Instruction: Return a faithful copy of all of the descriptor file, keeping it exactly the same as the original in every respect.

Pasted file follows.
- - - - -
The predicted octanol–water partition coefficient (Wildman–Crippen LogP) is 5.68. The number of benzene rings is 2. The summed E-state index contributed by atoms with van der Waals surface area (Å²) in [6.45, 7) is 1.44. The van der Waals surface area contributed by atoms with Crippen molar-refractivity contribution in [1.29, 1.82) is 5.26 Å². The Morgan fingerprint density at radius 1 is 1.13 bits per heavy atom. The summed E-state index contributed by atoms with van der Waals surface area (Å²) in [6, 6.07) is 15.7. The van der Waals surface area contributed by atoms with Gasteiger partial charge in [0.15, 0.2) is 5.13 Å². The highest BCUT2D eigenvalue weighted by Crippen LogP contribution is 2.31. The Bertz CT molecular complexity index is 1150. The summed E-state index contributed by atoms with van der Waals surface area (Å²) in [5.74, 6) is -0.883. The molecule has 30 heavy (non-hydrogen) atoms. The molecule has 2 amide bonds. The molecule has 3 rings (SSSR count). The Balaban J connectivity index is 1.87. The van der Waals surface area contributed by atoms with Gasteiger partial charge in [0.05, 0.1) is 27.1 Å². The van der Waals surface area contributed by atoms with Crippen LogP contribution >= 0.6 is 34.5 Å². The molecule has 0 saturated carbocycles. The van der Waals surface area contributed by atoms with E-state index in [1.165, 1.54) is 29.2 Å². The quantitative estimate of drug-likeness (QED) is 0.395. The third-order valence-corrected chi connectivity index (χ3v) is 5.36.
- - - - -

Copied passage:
The predicted octanol–water partition coefficient (Wildman–Crippen LogP) is 5.68. The number of benzene rings is 2. The summed E-state index contributed by atoms with van der Waals surface area (Å²) in [6.45, 7) is 1.44. The van der Waals surface area contributed by atoms with Crippen molar-refractivity contribution in [1.29, 1.82) is 5.26 Å². The Morgan fingerprint density at radius 1 is 1.13 bits per heavy atom. The summed E-state index contributed by atoms with van der Waals surface area (Å²) in [6, 6.07) is 15.7. The van der Waals surface area contributed by atoms with Gasteiger partial charge in [0.15, 0.2) is 5.13 Å². The highest BCUT2D eigenvalue weighted by Crippen LogP contribution is 2.31. The Bertz CT molecular complexity index is 1150. The summed E-state index contributed by atoms with van der Waals surface area (Å²) in [5.74, 6) is -0.883. The molecule has 30 heavy (non-hydrogen) atoms. The molecule has 2 amide bonds. The molecule has 3 rings (SSSR count). The Balaban J connectivity index is 1.87. The van der Waals surface area contributed by atoms with Gasteiger partial charge in [0.05, 0.1) is 27.1 Å². The van der Waals surface area contributed by atoms with Crippen LogP contribution >= 0.6 is 34.5 Å². The molecule has 0 saturated carbocycles. The van der Waals surface area contributed by atoms with E-state index in [1.165, 1.54) is 29.2 Å². The quantitative estimate of drug-likeness (QED) is 0.395. The third-order valence-corrected chi connectivity index (χ3v) is 5.36.